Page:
11th Commandment (6 of 6)

11th Commandment (6 of 6)

Sun 17 May 2009 PM

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Description
God has not called us to be right - we're just Joe & Jane.

God has called us to be compassionate, gracious, slow to anger, abounding in love and forgiveness. He's called us to show the whole world what He looks like.

Taking His name in vain is about: don't sign cheques I wouldn't sign, don't put my name to things that aren't me.

As a Christian, you're actually picking up and carrying (Nasah) the name (Shim) of God around with you. Shawv (in vain) means to live your life in a way that manifests (not disappoints) the hope that rests upon it.

The name of God rest upon a person (Ex 23:20), its a prophetic utterance of character (Exodus 34:6-7), it sits in a place (Deur 12:11), a force that provides protection (Ps 20:1), that has the ability to move with emotion - to fire a place up (Is 30:27).

It's a realm of awareness, that we can live in, or outside of (Micah 4:5). Its a force that brings about the best life (Jn 20).

The name creates a life so good, it's worth suffering & dying for (Acts 5:40-41). The demonstration of that life is so powerful, it threatens other people.

If you are reviled for the name of Christ, then you are blessed (1 Peter 4:14). Jesus: I have manifested Your name (John 17:6).

God has called Christians to be nice, more than He has called us to be right.
Audio Transcript
[Review]

We're just Joe and Jane. We can't be addicted to being right. We're just four-dimensional people, trying to make sense of an infinitely-dimensional God. It's not about being right - God has not called us to be right. God has called us to be: compassionate, gracious, slow to anger, abounding in love and forgiveness. He's called us to show the whole world what He looks like. We're just Joe and Jane.

Exodus 20, we've been talking about the Ten Commandments. I only got through five of them, this is the fifth; and so there's obviously five more. If you want a full discussion on it, see “Ten Commandments” – ShaneWillardMinistries.org.

The Ten Commandments is about a group of people that have been slaves for 430 years. All they knew was slavery; and God is trying to do a lot of things, but the primary thing He's trying to do is: He's trying to create a marriage relationship with a group of people, who've been slaves for 430 years.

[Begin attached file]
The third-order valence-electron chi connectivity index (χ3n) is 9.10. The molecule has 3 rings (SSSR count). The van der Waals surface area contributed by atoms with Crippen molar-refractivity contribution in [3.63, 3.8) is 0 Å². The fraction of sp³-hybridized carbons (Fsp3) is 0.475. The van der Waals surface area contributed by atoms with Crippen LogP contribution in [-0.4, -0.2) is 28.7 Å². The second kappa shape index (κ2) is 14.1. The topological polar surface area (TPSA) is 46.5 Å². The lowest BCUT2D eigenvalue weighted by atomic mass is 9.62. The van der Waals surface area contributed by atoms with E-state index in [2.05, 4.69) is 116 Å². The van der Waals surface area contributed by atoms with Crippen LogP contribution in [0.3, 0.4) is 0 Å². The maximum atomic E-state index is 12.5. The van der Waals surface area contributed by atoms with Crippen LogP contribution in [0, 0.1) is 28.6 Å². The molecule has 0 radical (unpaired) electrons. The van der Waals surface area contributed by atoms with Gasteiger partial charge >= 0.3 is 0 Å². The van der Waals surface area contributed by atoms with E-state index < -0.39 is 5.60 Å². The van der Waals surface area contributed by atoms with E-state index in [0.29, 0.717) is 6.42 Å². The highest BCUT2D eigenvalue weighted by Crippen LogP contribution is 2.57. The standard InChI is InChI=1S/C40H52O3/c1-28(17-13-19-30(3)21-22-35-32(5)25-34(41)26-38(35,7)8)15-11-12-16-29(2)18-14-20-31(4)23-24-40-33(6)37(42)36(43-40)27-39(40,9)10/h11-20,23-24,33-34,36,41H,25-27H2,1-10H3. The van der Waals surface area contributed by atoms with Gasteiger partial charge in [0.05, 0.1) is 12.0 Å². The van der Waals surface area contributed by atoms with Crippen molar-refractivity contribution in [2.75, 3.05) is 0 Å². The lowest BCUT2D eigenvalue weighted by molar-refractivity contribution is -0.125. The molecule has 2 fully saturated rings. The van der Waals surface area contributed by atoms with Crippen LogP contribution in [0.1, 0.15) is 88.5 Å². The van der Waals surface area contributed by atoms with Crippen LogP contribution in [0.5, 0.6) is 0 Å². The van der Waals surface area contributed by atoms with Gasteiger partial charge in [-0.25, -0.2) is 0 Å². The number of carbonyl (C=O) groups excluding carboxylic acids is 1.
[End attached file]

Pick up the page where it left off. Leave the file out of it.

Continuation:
The Jewish people see it as a 10-word Katubah - a marriage proposal. It was God taking this group of people, and He's trying to create the best culture on earth. He's trying to create a culture that will show the world what God looks like; and it's going to be so awesome, it's going to be so great, the whole world's going to want in on it.

He's trying to teach these people to be human again. He's trying to teach these people: what would it be like to live in a culture where you have to respect the dignity, and the image of God, in every other person. What would that be like?

What would it be like to live in a culture that perpetuates godliness, by honouring their father and mother?

What would it be like to live in a culture where God does not exist in boxes, that God actually is everywhere? He's spirit. You can't locate Him in a place.

What would it be like to live in a culture, where you can't kill people just because you can? You can't steal from people, just because you can.

God is trying to create the greatest culture on earth. He is not trying to make a group of people good. He's trying to make a group of people free.

[Main Message]

Exodus 20:7. – “You should not take the name of the Lord your God in vain, for the Lord will not hold him guiltless, anyone who takes His name in vain”.

So in the context of creating this incredible culture, in the context of creating a marriage between a group of slaves and God, in the context of creating the greatest culture in the world, that everybody's going to want in on, the third thing He says is: “Do not take my name in vain”.

When you marry somebody, you get the right to use their name. God is saying is: don't sign cheques I wouldn't sign. Don't put my name on things that I wouldn't put my name on.

We primarily make this a language issue; but when we make it a language issue, we miss the entire point. When we make it a language issue, don't ever say "oh my God" - as if ‘God’ is God's name.

Let me just clear something up real quick: ‘God’ is not God's name – it’s his title; and actually the English word ‘God’ has a pagan origin. Every word in the English language is pagan. Monday was a day to honour the moon god; Thursday was a day to honour the god Thor; Saturday was the day to honour the god Saturn; Sunday was the day to honour the sun god - so don't get caught up in language issues.

If you say “I'm not going to say any word that has pagan origins” - you would lose your entire language. The English language, as an entire language, is based in pagan origins - even the ways we get swear words. Swear words come about by whoever won the war. The words became dirty; and by Jesus' day, the Aramaic words were dirty. Why? Because the other people won the war, so they make the other language dirty. This happened in Serbia and Croatia, and it happened in English. The way we get our swear words, actually comes from the William the Conqueror.

Keywords: Take the Lords Name in Vain, Ten Commandments, William the Conqueror, pagan origins, swear words, Nasah, Carry, shawv, In Vain, Shem, Name, Disposition of Messiah, prophetic utterance of character, Name of God, name of Jesus,Mind your own business, integrity, compassion, humility, love, generosity, encourage, be nice